Divine and the Cockettes


“The fabulous Cockettes host a Private Benefit Soiree…Featuring The First Annual Miss de Meanor Beauty Pageant And dance With special Added Attractions LADY DIVINE Dancing ’til dawn to the sound of INFINITE MESSAGE and RIBBITT….Sat. July 15. House of Good. 1839 Geary, S.F….”

Flyer, 139 x 220mm, illustrated advertisement by “WRS ’72,” on pink card, “1972” stamped on verso, in near fine condition.


The Cockettes and Divine were a match made in heaven. This flyer advertises “The First Annual Miss de Meanor Beauty Pagent,” one of their last appearances together in 1972. By that time the Cockettes were notorious for their raucous theatrical productions. Anyone could be a drag queen in their group: members were gay, straight, male, female, and transgression was more about wildness and having a good time than about labels. Their approach had been informed by life in radical communes, especially Kaliflower, where the group’s founder Hibiscus had lived and whose publications this flyer resembles. The Cockettes rose to prominence in San Francisco putting on free musicals inspired by Golden Age Broadway hits, collaborating with performers like Sylvester, who would go on to disco stardom. Their style was psychedelic camp, with costumes and accessories drawn from the 1930s and -40s, mined from used clothing stores in the Bay Area and assembled in an array of colours and patterns with lurid makeup—captured on this flyer’s illustration. 

Truman Capote thought their shows among the best he had seen, but when they were invited to perform in New York, the style didn’t translate and they received terrible reviews. Instead, the real melding of west- and east-coast counterculture was the Cockette’s work with Divine. Born Harris Glenn Milstead, Divine was a hairdresser and drag queen from Baltimore who rose to cult-like status through the films of John Waters, including Mondo Trasho (1969), Pink Flamingos (1972), and Polyester (1981). In a 2002 documentary about the Cockettes, John Waters describes that the collaboration between Divine and these “bearded hippie drag queens” was mutually empowering. “Divine was still living as Glenn Milstead” and moving between identities before she met the Cockettes—she “flipped over” to being Divine “full time” after flying out to San Francisco to meet them in April 1971. For them, it was the chance to work with someone they admired: they put on a show before a screening of Mondo Trasho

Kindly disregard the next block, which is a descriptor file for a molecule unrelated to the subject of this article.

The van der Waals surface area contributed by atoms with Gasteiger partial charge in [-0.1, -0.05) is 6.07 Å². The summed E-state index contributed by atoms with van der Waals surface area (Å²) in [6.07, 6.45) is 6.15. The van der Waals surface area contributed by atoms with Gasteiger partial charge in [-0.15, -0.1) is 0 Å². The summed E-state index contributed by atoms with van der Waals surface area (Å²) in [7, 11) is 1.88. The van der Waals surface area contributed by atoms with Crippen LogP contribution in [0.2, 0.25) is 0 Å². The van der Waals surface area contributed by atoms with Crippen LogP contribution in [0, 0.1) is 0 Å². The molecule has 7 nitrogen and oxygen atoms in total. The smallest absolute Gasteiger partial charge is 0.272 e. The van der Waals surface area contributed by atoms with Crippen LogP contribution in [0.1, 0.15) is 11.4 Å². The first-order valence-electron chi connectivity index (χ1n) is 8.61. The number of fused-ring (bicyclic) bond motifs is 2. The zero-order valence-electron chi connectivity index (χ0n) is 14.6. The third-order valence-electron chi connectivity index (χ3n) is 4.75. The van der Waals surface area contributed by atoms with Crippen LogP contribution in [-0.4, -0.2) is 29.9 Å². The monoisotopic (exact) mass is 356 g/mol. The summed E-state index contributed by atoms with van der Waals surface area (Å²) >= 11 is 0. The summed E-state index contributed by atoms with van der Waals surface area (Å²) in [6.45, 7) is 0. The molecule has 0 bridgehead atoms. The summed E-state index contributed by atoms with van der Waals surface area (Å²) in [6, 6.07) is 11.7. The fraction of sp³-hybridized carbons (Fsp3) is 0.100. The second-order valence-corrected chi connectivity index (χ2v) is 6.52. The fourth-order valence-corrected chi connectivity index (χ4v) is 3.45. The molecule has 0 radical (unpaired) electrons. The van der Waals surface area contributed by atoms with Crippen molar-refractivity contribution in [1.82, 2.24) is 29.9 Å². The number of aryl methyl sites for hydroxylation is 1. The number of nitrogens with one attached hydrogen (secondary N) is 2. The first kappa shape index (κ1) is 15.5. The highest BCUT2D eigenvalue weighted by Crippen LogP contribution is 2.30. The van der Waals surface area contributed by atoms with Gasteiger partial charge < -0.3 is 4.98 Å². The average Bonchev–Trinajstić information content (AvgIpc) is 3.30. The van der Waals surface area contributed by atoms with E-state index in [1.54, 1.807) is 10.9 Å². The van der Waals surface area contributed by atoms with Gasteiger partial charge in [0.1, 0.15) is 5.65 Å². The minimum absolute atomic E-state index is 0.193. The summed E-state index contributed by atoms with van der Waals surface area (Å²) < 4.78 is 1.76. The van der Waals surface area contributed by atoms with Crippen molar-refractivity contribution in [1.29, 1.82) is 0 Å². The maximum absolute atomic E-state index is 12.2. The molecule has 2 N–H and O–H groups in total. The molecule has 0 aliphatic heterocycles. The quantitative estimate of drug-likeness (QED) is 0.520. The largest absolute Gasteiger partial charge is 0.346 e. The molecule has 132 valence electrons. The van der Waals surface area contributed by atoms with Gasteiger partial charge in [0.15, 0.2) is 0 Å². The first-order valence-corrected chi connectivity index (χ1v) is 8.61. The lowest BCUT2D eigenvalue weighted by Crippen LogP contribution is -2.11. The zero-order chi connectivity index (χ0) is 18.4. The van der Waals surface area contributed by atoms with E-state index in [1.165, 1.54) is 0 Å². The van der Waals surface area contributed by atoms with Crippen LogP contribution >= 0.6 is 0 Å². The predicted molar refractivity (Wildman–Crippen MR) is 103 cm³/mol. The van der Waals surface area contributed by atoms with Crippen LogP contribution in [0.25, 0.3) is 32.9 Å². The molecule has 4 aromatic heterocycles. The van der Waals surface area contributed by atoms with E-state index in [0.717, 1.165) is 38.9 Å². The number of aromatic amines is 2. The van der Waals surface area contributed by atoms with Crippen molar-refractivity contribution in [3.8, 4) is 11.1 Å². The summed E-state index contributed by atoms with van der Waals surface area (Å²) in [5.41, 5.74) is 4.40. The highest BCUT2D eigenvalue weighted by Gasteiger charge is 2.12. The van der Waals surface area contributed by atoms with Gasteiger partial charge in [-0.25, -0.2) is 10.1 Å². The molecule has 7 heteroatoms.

The reason for their meeting was The Palace Theatre: it was a movie theatre at the heart of counterculture in San Francisco, and the first to show John Waters’ movies. The Cockettes had been founded in order to perform at the Palace in exchange for free tickets to the movies, but eventually their shows became an end in themselves, as with Journey to the Center of Uranus, which Divine also appeared in. According to Noehill, a resource focussed on San Francisco history with an archive of the Cockettes’ “Nocturnal Dream Shows” at the Palace, the Beauty Pageant advertised here lived up to the usual anarchy: contestants included Miss Conception, Miss Shapen, Miss Used and Miss Carriage who each performed a unique talent. The pageant’s host, Miss de Meanor (played by Divine) ranted and confessed to the Sharon Tate murders, and eventually stirred up a free-for-all in which the queens had to fight for the crown. From the appearance of the performers to the content of their shows, this flyer is part of a drag culture only hinted at in popular shows like RuPaul’s Drag Race—and aspects of both the Cockette’s and Divine’s performances have an ability to shock and to push the limits of straight culture even to this day.


“The Cockettes Nocturnal Dream Shows,” Noehill, https://noehill.com/cockettes/shows.asp

“The Cockettes, A film by David Weissman and Bill Weber,” https://www.cockettes.com

“Series III: The Cockettes, 1969-2008,” Martin Worman Papers, 1960-2008, Billy Rose Theatre Division, The New York Public Library. http://archives.nypl.org/the/18148#overview 

“Kaliflower: the Intercommunal [Free] Newspaper, a Publication of the Free Print Shop,” The Digger Archives. http://www.diggers.org/kaliflower/kf.htm

Brooke Palmieri